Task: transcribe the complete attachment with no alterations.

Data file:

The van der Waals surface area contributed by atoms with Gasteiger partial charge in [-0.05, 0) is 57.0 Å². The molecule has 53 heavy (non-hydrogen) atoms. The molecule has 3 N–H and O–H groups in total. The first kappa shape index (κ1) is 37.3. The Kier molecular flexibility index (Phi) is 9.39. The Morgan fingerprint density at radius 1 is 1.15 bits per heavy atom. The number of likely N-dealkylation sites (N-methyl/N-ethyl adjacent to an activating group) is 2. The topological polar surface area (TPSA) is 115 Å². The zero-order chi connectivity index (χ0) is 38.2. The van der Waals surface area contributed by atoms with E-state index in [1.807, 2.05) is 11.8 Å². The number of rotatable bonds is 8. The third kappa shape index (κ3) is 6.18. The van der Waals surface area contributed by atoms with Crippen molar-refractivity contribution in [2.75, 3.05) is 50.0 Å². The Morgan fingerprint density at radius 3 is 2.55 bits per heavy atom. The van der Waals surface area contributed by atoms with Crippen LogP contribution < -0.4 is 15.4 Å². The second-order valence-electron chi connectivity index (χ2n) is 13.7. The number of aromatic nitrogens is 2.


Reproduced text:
The van der Waals surface area contributed by atoms with Gasteiger partial charge in [-0.05, 0) is 57.0 Å². The molecule has 53 heavy (non-hydrogen) atoms. The molecule has 3 N–H and O–H groups in total. The first kappa shape index (κ1) is 37.3. The Kier molecular flexibility index (Phi) is 9.39. The Morgan fingerprint density at radius 1 is 1.15 bits per heavy atom. The number of likely N-dealkylation sites (N-methyl/N-ethyl adjacent to an activating group) is 2. The topological polar surface area (TPSA) is 115 Å². The zero-order chi connectivity index (χ0) is 38.2. The van der Waals surface area contributed by atoms with E-state index in [1.807, 2.05) is 11.8 Å². The number of rotatable bonds is 8. The third kappa shape index (κ3) is 6.18. The van der Waals surface area contributed by atoms with Crippen molar-refractivity contribution in [2.75, 3.05) is 50.0 Å². The Morgan fingerprint density at radius 3 is 2.55 bits per heavy atom. The van der Waals surface area contributed by atoms with Crippen LogP contribution < -0.4 is 15.4 Å². The second-order valence-electron chi connectivity index (χ2n) is 13.7. The number of aromatic nitrogens is 2.